where *D*_{t} = ∂_{t} + *u*_{j}∂_{j} is the material derivative and *ν* is the kinematic viscosity of the fluid. This equation simply expresses that along a parcel trajectory vorticity is non-linearly stretched by the strain rate, and also subjected to viscous damping. An essential aspect of this stretching term is that it causes amplification of vorticity, i.e., generation of enstrophy Ω = *ω*_{i}*ω*_{i}, via the production term *P*_{Ω} = *ω*_{i}*ω*_{j}*S*_{ij}, as readily seen by taking the dot product of Eq. (1) with *ω*_{i}^{2}. The rate at which enstrophy is amplified, and whether it can overcome viscous damping to blow-up in finite time, remains one of the outstanding unsolved Clay Millennium Prize problems^{3,4}.

It is known that for a finite-time blow-up, *P*_{Ω} must grow unbounded^{5}. In addition, it has also been proven that this unbounded growth can possibly only occur when the viscosity *ν* is sufficiently small^{4}, which would correspond to turbulent solutions of the INSE. In fact, it is well known that Ω is highly intermittent in turbulent flows, attaining values hundreds or thousands times its mean, becoming even more extreme as the relative strength of viscosity is decreased^{6,7,8,9,10,11,12}. However, these extreme events are typically found to be arranged in tube-like structures^{6,7,8,9,10,11,12}, with geometrical properties deterring maximum possible amplification^{2,13,14,15}. Nevertheless, the question remains open whether the non-linear amplification could overcome viscous damping when the flow is sufficiently turbulent.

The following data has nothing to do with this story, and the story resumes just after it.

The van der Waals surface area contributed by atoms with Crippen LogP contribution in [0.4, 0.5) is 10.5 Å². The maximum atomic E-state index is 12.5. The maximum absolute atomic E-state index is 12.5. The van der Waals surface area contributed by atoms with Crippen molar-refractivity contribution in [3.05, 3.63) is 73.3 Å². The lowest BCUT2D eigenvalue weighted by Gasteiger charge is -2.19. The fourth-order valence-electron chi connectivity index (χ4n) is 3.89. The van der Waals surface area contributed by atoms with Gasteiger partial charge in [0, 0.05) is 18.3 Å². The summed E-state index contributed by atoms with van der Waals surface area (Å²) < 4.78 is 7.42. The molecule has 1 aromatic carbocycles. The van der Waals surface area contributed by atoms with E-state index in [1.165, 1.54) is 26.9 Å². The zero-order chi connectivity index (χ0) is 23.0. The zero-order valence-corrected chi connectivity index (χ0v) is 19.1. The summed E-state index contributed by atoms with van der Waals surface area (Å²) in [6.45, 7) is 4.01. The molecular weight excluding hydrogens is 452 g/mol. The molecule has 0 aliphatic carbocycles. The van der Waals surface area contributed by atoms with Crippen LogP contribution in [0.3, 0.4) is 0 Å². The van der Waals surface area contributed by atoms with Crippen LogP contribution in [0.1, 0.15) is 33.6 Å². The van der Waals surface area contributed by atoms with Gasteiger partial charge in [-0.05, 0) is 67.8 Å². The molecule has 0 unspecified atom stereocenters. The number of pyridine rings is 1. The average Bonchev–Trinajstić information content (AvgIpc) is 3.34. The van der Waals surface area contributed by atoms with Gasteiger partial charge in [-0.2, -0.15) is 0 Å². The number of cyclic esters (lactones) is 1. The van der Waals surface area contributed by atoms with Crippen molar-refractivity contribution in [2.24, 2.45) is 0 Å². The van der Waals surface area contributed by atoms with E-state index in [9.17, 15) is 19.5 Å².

A fundamental difficulty in analyzing Eq. (1) arises from the non-local coupling between vorticity and strain rate; which implies that strain acting on vorticity at a point, as in Eq. (1), is in fact coupled to the entire state of the flow. Specifically, this non-locality can be quantified by expressing the strain tensor as a Biot-Savart integral of the vorticity field over the entire 3D spatial domain: